The End of Middleware
by Jonathan Schwartz Executive Vice President, Software Group, Sun Microsystems
The marketplace tells you that "middleware is everywhere" when all along it should wise up and recognize that "middleware is dead." Because that's the new reality of enterprise computing today, according to Sun's software czar Jonathan Schwartz.
What's more important: Running your business or integrating middleware?
Should be an obvious answer, right?
Then why is the marketplace spending so much energy wallowing in the history of "middleware is everywhere"? Habit. A habit to which thousands of IT professionals devote their lives. But integrating middleware to build one-off business systems is about to perish with the rise of shared services - the services you'd like to build once, then execute on behalf of all your business systems.
As an example, when's the last time you hired someone? Remember what it was like getting them "badged" and into the company? You had to grant them access to payroll, benefits, a desktop login, e-mail, the CRM, and forecasting systems, then assign them an office and a phone.
Most likely, your company built a unique provisioning mechanism for each of the systems I just cited. One for HR, one for the sales force, one for information
security, and yet another for physical security. And then you likely created even more redundancy by building one set for your intranet employees and another for your Internet customer or supplier systems. That's inefficient, and in the world of Sarbanes-Oxley, a real problem - who has access to what? And why did you build 17 different systems?
Because it looked like a good idea at the time.
The same is true for most services that now make far more sense in a shared environment, from portals (how many does your company have?), to e-mail and application services, down to clustering and Web servers. There's no real utility in having multiples of these services, as Nicholas Carr would point out, where your implementation doesn't generate a competitive advantage. How you authenticate users and provision them with access to your systems is an unlikely competitive advantage. So why build a one-off solution instead of relying on an integrated system?
Our belief is that the vast majority of Web services are better run as shared services. What's the holdup, then? When we looked into this a year ago, we found three challenges:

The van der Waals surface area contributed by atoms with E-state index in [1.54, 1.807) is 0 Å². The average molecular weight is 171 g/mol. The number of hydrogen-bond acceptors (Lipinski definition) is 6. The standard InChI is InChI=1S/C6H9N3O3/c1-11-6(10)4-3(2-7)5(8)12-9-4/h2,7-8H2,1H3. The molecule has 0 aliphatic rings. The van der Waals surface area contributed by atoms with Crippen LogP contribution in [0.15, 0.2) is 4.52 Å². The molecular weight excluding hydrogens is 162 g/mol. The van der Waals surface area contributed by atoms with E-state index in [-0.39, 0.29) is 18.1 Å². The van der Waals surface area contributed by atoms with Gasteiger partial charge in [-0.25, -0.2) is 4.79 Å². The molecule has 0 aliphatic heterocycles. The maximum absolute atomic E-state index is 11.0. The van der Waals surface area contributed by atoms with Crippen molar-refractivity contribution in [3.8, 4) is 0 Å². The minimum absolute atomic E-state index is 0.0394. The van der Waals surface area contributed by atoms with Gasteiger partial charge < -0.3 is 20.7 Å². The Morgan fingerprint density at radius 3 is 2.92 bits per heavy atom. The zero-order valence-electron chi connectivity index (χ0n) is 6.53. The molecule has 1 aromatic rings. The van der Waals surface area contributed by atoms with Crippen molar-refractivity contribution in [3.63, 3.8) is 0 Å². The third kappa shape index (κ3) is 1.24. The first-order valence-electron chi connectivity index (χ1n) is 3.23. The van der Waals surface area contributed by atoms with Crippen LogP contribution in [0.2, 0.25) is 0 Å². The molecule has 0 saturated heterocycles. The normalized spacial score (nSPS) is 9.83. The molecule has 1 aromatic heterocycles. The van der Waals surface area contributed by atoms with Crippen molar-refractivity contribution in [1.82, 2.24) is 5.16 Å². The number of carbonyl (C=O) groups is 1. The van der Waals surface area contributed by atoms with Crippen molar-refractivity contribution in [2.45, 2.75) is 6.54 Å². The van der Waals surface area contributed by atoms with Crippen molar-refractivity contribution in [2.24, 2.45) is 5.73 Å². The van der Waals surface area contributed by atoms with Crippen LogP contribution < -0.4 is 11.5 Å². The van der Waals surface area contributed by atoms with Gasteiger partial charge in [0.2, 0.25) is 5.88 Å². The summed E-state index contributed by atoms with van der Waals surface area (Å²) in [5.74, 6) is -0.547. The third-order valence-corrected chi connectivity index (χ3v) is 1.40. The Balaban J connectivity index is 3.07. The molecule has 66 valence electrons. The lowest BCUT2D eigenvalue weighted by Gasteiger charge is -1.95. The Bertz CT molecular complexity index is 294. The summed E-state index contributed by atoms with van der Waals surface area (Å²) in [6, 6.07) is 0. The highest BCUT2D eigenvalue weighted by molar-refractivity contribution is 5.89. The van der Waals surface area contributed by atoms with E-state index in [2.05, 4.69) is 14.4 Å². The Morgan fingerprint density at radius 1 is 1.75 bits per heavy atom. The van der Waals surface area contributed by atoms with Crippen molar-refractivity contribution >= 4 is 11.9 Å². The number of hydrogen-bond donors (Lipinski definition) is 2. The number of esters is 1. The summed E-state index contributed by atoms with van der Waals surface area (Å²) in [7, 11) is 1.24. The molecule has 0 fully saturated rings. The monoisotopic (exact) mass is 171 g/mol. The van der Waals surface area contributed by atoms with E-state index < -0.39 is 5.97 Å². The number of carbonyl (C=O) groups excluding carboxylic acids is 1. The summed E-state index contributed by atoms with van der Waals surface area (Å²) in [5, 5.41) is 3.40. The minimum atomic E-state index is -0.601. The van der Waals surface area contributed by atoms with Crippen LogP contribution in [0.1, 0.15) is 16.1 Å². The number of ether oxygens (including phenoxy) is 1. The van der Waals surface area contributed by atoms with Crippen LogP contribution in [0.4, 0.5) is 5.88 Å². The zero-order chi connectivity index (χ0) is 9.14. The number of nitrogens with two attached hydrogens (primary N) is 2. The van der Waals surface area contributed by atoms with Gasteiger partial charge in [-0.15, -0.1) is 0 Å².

1. Roadmap sprawl
There's no coordinating force causing all the required elements of shared services (from authentication to portals, Web services to clustering) to coalesce around a common release, interoperability, or support matrix. So you have no choice but to build your own.
Middleware pricing is anything but shared - per CPU,
per identity, per mailbox, per portal, per cluster node - pricing opacity obscures the real savings in running shared services. And if you can figure it out, you probably can't afford them.
The industry relies on "common access licenses," often tripling prices for services that touch the Internet - that's clearly an obstacle to shared services.
So here's how we solved the problems:
1. The rise of Sun's Java Enterprise System
Sun's Java Enterprise System offers all the basic components, from directory and identity management to Web services, even e-mail and clustering. All in a single deliverable, prequalified, tested, and supported on multiple platforms.
2. Pricing goes to a $100/employee subscription
Why buy software differently than how you buy office furniture - by the employee? If your workforce decreases, you pay less, and vice versa. The ultimate in predictable, transparent pricing.
3. Licensing - infinite RTU
If the distinction between the intranet and extranet is disappearing, so should the distinction in our licensing. So $100/employee buys you the right to use (RTU) all these services on all systems. At infinite scale - once you've paid for your employees, your customers are free. Free. It's your software.
The vendors who believe hardware is commoditizing suggest the same forces won't affect software. We believe it affects both.
And as the world moves to recognize the value of a shared services infrastructure, it's our belief that middleware is history. Long live the system. The Java Enterprise System.
As executive vice president of Sun's Software Group, Jonathan Schwartz
spearheads the company's unified software business and focus and leads one of
the largest software organizations in the industry. His market-leading group is
responsible for the Solaris Operating System, defined by Sun as "the most secure, most scalable, most reliable operating environment on the planet"; the Java
platform, which Schwartz and his team call "the gold standard for compatibility
and security from the cellphone to the desktop to the datacenter"; a complete
portfolio of highly integrated, highly affordable, interoperable, end-to-end
software for every environment; the N1 operator platform ("for dynamic and
utility computing"); developer tools; and Sun's entire family of middleware and
software solutions. This essay was written exclusively for JDJ.